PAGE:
800-lbs. Paper Gorilla

Mention class-action lawsuits or governmental compliance legislation, and many dealers want to run for the hills. This is a frightening time to be a dealer, as it seems that lawyers, consumer advocacy groups and state and federal agencies have decided that car dealers make for easy prey. There are several compliance-related areas that dealers need to address. One of the most visible, yet often overlooked,

Mention class-action lawsuits or governmental compliance legislation, and many dealers want to run for the hills. This is a frightening time to be a dealer, as it seems that lawyers, consumer advocacy groups and state and federal agencies have decided that car dealers make for easy prey.

There are several compliance-related areas that dealers need to address. One of the most visible, yet often overlooked, is the paperwork related to almost every transaction occurring at your dealership.

Paperwork violations can be easily proven. Most of the paperwork errors involve violations of state unfair and deceptive acts and practices (UDAP) statutes.

These may seem harmless enough, but they can create significant legal exposure and stiff legal fees. In addition, when a paperwork violation has occurred, it is often evident in more than one transaction, creating a domino effect. These seemingly minor paperwork errors are becoming a common basis for class-action lawsuits against dealerships.

Paperwork compliance problems exist in automotive retailing due to a number of factors. These include:

  1. Paperwork compliance is a complex and pervasive issue.
  2. Auto dealerships are one of the most heavily regulated industries, right up there with financial services and health care.
  3. Laws and regulations affecting car and truck dealers are constantly changing and hard to keep up with.
  4. Single documents often affect more than one department.
  5. Documents are often obtained from multiple, and sometimes unintended sources.
  6. No single party is typically responsible for paperwork compliance across the enterprise.

With all of these factors working together, it is no surprise that the majority of dealers are out of compliance in one or more areas.

Most paperwork and documentation issues can be categorized as follows:

  • Required documents are missing
  • Incorrectly drafted documents
  • Conflicting documents
  • Missing or incorrect disclosures
  • Conflicting disclosures
  • Overly broad obligations
  • Overly broad dealership rights or remedies
  • Failure to integrate material statements
  • Improper use by employees
  • Inconsistencies with actual sales practices
  • Incompatible with in-house information technology systems

The key to successfully addressing this complex situation is the development of a comprehensive and integrated dealership document system.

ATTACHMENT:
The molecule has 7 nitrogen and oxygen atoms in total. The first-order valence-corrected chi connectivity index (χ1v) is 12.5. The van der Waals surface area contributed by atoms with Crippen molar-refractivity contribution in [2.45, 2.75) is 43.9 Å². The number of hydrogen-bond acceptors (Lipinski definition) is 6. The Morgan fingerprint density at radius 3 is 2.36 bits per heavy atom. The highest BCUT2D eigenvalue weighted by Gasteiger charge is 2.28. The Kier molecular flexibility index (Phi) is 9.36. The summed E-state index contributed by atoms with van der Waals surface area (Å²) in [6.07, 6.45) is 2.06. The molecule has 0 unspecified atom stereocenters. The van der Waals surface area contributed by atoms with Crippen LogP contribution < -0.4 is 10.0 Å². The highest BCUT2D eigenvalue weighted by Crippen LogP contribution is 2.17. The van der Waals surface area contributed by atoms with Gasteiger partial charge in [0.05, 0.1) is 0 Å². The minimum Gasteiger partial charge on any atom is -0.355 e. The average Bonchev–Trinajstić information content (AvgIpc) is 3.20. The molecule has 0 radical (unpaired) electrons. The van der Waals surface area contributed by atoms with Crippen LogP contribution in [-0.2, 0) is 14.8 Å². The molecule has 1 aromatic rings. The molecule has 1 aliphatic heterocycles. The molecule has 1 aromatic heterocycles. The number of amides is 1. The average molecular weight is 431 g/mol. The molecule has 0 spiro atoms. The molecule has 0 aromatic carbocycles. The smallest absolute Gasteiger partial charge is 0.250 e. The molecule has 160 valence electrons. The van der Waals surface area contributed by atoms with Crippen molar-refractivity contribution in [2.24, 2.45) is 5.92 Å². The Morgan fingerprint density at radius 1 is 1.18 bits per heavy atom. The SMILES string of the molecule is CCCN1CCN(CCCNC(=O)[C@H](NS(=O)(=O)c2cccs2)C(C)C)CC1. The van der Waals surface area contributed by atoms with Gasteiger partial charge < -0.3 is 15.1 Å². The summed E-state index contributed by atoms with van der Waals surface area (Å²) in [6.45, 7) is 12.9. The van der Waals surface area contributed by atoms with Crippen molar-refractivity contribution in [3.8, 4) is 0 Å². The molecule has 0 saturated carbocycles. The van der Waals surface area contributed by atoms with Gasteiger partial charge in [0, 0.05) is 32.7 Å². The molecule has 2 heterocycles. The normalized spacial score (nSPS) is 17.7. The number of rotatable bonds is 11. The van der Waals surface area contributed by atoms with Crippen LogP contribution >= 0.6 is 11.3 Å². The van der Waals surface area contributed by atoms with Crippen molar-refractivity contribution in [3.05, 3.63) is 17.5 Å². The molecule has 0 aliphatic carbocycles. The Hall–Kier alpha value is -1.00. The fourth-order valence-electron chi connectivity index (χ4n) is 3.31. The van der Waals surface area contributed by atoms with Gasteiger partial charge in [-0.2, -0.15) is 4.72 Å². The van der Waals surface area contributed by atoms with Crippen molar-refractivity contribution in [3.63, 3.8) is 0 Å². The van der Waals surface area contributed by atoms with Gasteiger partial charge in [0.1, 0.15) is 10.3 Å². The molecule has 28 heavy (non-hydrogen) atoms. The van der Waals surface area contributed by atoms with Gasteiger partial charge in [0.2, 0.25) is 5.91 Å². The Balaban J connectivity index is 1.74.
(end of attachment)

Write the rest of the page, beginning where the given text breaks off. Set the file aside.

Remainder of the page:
In every dealership there are about 20 critical documents in the sales and finance area alone that deserve the closest and most immediate attention.

These documents range from test-drive agreements and Federal Trade Commission used-car stickers to credit insurance disclosures and customer delivery checklists.

All of the documents in these areas usually intersect at two key documents: the purchase or lease agreements and the finance agreement. These documents should be the hubs of an integrated dealership document system. All data and obligations need to be in sync as they pass through these two important “gates.” If you're concerned about paperwork compliance — and you should be — this is an excellent place to start your review process.

Although the idea of becoming compliant across dozens of documents seems like an overwhelming task, to do nothing is an unacceptable risk. Not knowing if you are in violation or failing to take corrective steps are not acceptable defenses. Dealerships have a legal obligation to comply.

Although there are numerous groups and individuals waiting to pounce on dealers' errors, there are also many organizations that assist dealers in this area.

Among the sources that can counsel and assist you are your state or regional dealer association, your systems provider and your attorney. Some are willing to assess paperwork compliance at no charge, while others may charge a fee. Regardless, it's an extremely important service. In addition, there are many seminars and workshops available that can help identify problems and bring paperwork into compliance.

Taking action before someone else does against you is the recommended course.

Matt Parsons is vice president of sales & marketing for the Automotive Retail Group of ADP Dealer Services and a 19-year veteran of automotive retail information technology.

TAGS: Dealers Retail
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